Waiting to be interviewed on the radio the other day, I found myself on hold listening to a public-service message exhorting listeners to go to 911day.org and tell their fellow citizens how they would be observing the tenth anniversary of the, ah, “tragic events.” There followed a sound bite of a lady explaining that she would be paying tribute by going and cleaning up an area of the beach.
Great! Who could object to that? Anything else? Well, another lady pledged that she “will continue to discuss anti-bullying tactics with my grandson.”
Marvelous. Because studies show that many middle-school bullies graduate to hijacking passenger jets and flying them into tall buildings?
Whoa, ease up on the old judgmentalism there, pal. In New Jersey, many of whose residents were among the dead, middle-schoolers will mark the anniversary with a special 9/11 curriculum that will “analyze diversity and prejudice in U.S. history.” And, if the “9/11 Peace Story Quilt” at the Metropolitan Museum of Art teaches us anything, it’s that the “tragic events” only underline the “importance of respect.” And “understanding.” As one of the quilt panels puts it:
You should never feel left out
You are a piece of a puzzle
And without you
The whole picture can’t be seen.
And if that message of “healing and unity” doesn’t sum up what happened on Sept. 11, 2001, what does? A painting of a plane flying into a building? A sculpture of bodies falling from a skyscraper? Oh, don’t be so drearily literal. “It is still too soon,” says Midori Yashimoto, director of the New Jersey City University Visual Arts Gallery, whose exhibition “Afterwards & Forward” is intended to “promote dialogue, deeper reflection, meditation, and contextualization.” So, instead of planes and skyscrapers, it has Yoko Ono’s “Wish Tree,” on which you can hang little tags with your ideas for world peace.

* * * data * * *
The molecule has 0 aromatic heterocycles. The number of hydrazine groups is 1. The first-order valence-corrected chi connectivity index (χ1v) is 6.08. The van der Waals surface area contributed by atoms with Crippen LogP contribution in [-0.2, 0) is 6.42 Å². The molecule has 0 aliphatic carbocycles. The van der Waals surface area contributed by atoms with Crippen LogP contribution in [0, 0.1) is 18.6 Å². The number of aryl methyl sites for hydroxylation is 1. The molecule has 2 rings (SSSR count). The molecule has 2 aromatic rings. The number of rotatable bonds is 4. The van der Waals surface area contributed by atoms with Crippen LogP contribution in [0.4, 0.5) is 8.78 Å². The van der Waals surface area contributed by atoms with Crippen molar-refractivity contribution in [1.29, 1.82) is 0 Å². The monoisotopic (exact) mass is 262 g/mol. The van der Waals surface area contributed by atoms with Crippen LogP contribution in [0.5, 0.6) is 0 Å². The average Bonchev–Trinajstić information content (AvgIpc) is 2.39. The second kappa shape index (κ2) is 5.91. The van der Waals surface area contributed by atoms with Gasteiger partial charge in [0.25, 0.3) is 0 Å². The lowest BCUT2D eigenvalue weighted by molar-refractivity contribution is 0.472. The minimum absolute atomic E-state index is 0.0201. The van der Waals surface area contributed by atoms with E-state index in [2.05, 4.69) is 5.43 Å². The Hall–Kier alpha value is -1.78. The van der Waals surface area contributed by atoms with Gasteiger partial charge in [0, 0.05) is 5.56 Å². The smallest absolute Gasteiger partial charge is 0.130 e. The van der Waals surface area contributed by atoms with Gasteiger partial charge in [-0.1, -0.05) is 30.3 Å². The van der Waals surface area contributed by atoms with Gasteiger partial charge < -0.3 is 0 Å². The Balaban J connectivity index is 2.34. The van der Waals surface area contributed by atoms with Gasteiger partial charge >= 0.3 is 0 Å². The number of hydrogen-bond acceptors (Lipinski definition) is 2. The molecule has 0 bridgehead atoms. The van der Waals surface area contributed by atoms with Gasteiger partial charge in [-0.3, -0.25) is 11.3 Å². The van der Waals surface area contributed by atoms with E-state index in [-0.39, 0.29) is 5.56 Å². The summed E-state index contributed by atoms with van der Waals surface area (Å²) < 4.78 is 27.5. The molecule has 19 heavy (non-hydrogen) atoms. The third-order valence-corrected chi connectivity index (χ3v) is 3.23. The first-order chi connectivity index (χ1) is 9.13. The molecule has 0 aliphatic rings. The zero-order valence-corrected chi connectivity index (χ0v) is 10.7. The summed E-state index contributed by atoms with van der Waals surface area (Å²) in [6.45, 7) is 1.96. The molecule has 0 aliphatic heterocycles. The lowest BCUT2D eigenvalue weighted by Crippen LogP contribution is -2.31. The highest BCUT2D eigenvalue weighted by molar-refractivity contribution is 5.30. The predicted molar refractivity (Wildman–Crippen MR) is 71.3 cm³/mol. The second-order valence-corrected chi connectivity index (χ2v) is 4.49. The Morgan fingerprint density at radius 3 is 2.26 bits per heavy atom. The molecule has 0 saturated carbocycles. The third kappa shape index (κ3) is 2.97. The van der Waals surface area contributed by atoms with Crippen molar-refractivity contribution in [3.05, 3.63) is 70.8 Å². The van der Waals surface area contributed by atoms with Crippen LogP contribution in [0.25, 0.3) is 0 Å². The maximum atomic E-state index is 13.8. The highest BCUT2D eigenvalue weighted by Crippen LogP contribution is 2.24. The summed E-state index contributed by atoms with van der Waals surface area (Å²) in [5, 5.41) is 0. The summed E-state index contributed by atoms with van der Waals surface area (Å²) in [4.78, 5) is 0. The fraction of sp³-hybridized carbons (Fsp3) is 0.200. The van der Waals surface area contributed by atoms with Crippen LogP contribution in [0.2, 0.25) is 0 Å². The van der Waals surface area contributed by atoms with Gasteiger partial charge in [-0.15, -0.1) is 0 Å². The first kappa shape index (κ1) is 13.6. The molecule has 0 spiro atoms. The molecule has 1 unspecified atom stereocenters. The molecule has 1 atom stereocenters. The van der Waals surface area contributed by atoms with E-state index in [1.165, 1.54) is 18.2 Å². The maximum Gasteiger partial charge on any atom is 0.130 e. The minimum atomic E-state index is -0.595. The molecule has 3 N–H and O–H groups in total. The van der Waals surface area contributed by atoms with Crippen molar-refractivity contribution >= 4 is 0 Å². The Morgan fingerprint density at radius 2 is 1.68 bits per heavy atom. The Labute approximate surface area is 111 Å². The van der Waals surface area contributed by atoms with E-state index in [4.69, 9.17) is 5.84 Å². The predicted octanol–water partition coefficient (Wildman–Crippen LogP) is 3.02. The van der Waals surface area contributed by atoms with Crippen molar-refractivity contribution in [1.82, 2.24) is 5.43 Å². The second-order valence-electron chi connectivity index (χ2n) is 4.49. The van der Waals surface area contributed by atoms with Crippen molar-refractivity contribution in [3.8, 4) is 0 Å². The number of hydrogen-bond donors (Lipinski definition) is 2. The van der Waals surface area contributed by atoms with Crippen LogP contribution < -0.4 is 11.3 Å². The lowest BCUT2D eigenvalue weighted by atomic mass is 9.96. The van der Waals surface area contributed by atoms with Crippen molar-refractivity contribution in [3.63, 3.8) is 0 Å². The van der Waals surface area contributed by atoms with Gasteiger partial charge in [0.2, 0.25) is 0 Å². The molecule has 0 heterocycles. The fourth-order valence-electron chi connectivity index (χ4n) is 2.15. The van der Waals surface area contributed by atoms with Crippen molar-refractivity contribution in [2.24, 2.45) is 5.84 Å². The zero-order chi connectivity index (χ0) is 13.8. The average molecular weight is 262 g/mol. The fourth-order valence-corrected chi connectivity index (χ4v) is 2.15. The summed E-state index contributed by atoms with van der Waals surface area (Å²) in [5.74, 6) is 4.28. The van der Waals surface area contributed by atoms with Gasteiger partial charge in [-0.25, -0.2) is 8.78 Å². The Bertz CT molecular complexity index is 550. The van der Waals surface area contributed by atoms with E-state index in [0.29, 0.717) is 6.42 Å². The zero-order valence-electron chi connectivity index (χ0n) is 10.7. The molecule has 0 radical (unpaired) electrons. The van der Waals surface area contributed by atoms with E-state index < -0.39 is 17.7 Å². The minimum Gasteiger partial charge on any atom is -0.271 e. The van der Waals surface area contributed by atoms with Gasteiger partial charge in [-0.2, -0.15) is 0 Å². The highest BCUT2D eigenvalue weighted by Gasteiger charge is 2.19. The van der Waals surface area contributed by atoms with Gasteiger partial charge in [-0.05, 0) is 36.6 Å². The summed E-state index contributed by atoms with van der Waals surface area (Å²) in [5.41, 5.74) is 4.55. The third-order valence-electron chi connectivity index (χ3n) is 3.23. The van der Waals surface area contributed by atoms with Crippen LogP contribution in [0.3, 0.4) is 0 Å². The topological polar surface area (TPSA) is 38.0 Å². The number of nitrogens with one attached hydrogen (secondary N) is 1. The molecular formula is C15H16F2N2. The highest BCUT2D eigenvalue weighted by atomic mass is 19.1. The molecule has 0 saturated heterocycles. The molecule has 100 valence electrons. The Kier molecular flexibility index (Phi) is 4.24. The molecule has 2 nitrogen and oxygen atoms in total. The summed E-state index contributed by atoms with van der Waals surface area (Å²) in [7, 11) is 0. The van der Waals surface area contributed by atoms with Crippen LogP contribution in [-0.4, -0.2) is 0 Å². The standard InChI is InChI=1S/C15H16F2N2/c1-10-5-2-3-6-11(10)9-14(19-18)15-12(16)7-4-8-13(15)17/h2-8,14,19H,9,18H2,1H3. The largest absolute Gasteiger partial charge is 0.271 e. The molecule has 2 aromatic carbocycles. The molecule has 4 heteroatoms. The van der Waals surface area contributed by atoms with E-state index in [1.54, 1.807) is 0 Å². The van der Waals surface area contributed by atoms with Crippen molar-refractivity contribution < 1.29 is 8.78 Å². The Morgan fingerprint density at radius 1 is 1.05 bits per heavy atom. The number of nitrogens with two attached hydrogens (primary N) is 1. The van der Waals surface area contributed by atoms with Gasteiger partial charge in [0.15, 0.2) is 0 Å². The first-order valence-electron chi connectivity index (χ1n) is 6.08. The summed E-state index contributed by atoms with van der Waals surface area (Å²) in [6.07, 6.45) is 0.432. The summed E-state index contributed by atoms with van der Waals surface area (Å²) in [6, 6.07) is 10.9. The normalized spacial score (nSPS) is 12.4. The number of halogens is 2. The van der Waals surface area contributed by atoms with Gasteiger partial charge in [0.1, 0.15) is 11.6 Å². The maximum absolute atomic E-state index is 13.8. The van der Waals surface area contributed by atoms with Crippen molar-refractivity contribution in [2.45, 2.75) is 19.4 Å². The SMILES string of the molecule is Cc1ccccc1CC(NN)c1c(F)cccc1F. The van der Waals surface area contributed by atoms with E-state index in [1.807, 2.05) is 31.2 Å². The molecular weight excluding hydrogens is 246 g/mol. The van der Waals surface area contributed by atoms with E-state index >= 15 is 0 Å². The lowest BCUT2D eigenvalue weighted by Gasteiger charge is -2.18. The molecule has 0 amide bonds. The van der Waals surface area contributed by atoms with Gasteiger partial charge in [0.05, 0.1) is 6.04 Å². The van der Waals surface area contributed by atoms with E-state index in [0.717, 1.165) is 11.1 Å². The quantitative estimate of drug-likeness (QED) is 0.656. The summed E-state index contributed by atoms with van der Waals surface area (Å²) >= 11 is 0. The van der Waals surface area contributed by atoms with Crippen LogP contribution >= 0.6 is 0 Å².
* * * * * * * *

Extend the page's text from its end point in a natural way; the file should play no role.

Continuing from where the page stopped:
What’s missing from these commemorations?
Oh, please. There are some pieces of the puzzle we have to leave out. As Mayor Bloomberg’s office has patiently explained, there’s “not enough room” at the official Ground Zero commemoration to accommodate any firemen. “Which is kind of weird,” wrote the Canadian blogger Kathy Shaidle, “since 343 of them managed to fit into the exact same space ten years ago.” On a day when all the fancypants money-no-object federal acronyms comprehensively failed — CIA, FBI, FAA, INS — the only bit of government that worked was the low-level unglamorous municipal government represented by the Fire Department of New York. When they arrived at the World Trade Center the air was thick with falling bodies — ordinary men and women trapped on high floors above where the planes had hit, who chose to spend their last seconds in one last gulp of open air rather than die in an inferno of jet fuel. Far “too soon” for any of that at New Jersey City University, but perhaps you could reenact the moment by filling out a peace tag for Yoko Ono’s “Wish Tree” and then letting it flutter to the ground.
Upon arrival at the foot of the towers, two firemen were hit by falling bodies. “There is no other way to put it,” one of their colleagues explained. “They exploded.”
Any room for that on the Metropolitan Museum’s “Peace Quilt”? Sadly not. We’re all out of squares.
What else is missing from these commemorations?
What’s that — a quilting technique?
No, what’s missing from these commemorations is more Muslims. The other day I bumped into an old BBC pal who’s flying in for the anniversary to file a dispatch on why you see fewer women on the streets of New York wearing niqabs and burqas than you do on the streets of London. She thought this was a telling indictment of the post-9/11 climate of “Islamophobia.” I pointed out that, due to basic differences in immigration sources, there are far fewer Muslims in New York than in London. It would be like me flying into Stratford-on-Avon and reporting on the lack of Hispanics. But the suits had already approved the trip, so she was in no mood to call it off.